Iroquois County finances will be an issue again as budget preparations continue for Fiscal year '14. Budget negotiations over the last two- three weeks created a wish-list for department heads. Now, the process begins to make it all work.
One of the stumbling blocks will be finding monies available should emergency communications monies go dry.
County Board Chairman Rod Copas and Watseka Mayor Bob Harwood have talked, The two governmental leaders will explore possible solutions, should the 9-1-1 Board and the Emergency Telephone Services Board (ETSB) run out of money.
The county the city would be burdened with the funding issue should the allotted monies run out.
Copas said the time to act is now, to make sure a workable plan is in place.
Governor Quinn Signs Legislation to Strengthen Emergency Response Across Illinois
Law Creates New Statewide Directory to Forward 9-1-1 Calls
ROMEOVILLE – Governor Pat Quinn today signed legislation to make emergency response systems in Illinois more efficient and effective. Today's action is part of Governor Quinn's agenda to ensure the safety of all people in every community across Illinois.
"Emergency response depends on the ability of our 9-1-1 centers to take the call," Governor Quinn said. "It is critical for public safety that once our operators get a call, they are able to direct it to the responders who can best help those who are in need."
House Bill 2856, sponsored by State Representative Natalie Manley (D-Joliet) and State Senator Jennifer Bertino-Tarrant (D-Shorewood), requires the development of an Illinois 9-1-1 systems directory so that calls answered by one system can be quickly and easily forwarded to another 9-1-1 system when necessary. This is particularly important for cell phone users, whose calls to 9-1-1 are sometimes answered by an operator in their home area code, rather than where the phone user may be at that moment.
The 57th annual Agronomy Day is set for Thursday at the University of Illinois.
Farmers and others can learn about the latest research and see some interesting exhibits. The university Department of Crop Sciences will host four different tours at the Crop Sciences Research and Education Center. They run every half-hour from 7 a.m. until noon.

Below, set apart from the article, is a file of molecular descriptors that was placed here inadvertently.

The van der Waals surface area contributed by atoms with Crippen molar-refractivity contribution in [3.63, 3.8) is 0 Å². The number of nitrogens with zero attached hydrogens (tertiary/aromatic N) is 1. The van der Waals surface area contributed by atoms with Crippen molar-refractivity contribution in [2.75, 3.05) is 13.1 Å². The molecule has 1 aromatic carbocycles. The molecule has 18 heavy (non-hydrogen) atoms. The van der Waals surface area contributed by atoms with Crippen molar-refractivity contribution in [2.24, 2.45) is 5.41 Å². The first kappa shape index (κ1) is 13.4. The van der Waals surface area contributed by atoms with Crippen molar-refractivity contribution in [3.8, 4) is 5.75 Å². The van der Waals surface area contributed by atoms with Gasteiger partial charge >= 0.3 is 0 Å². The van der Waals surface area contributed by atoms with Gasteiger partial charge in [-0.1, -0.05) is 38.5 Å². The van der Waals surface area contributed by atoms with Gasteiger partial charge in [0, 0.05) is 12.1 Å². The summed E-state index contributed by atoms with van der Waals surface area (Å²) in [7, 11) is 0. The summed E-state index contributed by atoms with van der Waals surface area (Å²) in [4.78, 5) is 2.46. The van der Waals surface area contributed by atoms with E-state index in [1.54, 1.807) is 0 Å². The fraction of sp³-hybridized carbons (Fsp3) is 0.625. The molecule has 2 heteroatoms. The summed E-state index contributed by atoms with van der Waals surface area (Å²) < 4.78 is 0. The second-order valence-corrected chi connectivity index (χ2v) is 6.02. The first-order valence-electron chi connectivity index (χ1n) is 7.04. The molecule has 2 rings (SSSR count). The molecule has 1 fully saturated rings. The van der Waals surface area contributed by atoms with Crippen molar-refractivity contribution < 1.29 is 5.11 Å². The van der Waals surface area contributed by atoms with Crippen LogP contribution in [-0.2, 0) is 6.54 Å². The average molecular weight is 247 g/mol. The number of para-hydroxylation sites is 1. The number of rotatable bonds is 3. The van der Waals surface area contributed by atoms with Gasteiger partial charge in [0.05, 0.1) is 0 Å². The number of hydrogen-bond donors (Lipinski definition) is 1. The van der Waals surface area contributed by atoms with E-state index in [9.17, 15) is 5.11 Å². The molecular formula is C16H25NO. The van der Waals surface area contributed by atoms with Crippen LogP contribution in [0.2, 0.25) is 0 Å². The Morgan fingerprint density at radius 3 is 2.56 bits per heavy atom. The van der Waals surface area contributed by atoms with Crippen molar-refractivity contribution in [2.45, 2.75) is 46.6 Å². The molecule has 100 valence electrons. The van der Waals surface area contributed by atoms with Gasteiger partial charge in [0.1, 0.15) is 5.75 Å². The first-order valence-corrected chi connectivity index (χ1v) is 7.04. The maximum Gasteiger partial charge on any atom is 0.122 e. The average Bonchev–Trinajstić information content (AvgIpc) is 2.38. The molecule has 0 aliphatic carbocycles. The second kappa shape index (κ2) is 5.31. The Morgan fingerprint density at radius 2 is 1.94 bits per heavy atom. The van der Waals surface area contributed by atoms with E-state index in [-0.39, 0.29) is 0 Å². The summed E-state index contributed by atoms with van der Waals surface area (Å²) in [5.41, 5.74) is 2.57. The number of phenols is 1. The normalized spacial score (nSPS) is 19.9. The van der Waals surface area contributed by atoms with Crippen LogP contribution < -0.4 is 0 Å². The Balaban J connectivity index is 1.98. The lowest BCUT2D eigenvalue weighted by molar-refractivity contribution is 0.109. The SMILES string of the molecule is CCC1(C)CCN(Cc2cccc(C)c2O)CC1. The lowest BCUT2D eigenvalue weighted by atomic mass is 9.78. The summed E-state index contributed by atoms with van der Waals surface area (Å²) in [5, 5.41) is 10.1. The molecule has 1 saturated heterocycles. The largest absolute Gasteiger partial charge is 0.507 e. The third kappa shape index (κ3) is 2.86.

Visitors can see displays of farm equipment and technological advances, as well as a showing of antique farm equipment by the I & I Antique Tractor and Gas Engine Club.
(August 12, 2013) WASHINGTON — The U.S. Department of Agriculture (USDA) today projected that farmers will harvest a record corn crop of 13.76 billion bushels in 2013, up 28 percent from last year and 5 percent larger than the previous record crop. USDA expects that farmers will achieve a national average yield of 154.4 bushels per acre; that would be the third-highest yield on record, despite farmers experiencing one of the slowest, wettest planting seasons on record.
"America's farmers have again risen to the challenge of producing abundant feed, food, and fuel for consumers around the world. After the disappointment of last year's drought-stricken crop, farmers have responded by producing what is likely to be the largest crop of all time," said RFA President and CEO Bob Dinneen. "By rapidly adopting new seed and equipment technologies over the past decade, this country's corn growers have distinguished themselves as the most productive in the world."
Dinneen continued, "While it is important to remember the crop is not yet in the bins, today's report should be the last nail in the coffin of the ridiculous 'food versus fuel' argument. Corn stocks are likely to hit an 8-year high and prices are at a 3-year low. Meanwhile, USDA is projecting food inflation to average just 2 percent in 2013, down from 2.6 percent in 2012 and well below the historical average of 3 percent. Meat prices are expected to advance just 1.5 percent this year, compared to 3.4 percent last year. All this while ethanol production, demand, and consumption continues to increase. Clearly, the link between the RFS, ethanol, and food prices does not exist."
Dinneen noted that USDA's report suggests livestock and poultry feed will remain as the top use of corn, accounting for 53 percent of total demand (when animal feed co-products from ethanol production are properly considered). By comparison, the ethanol industry is projected to account for 26 percent of corn demand on a net basis, exports will account for 10 percent, and food, seed, and industrial use will make up 11 percent. Additionally, feed usage is projected to be 15 percent higher than last year.
USDA expects global grain production to hit 2.43 billion metric tons in 2013, up 8 percent from last year and a new record. "Not only is U.S. corn production expected to achieve a new record, but world grain output is projected to soar to a new record as well," Dinneen said. "Simply put, there isn't a grain of truth to the notion that U.S. ethanol or the RFS are having any kind of meaningful impact on American or world food prices."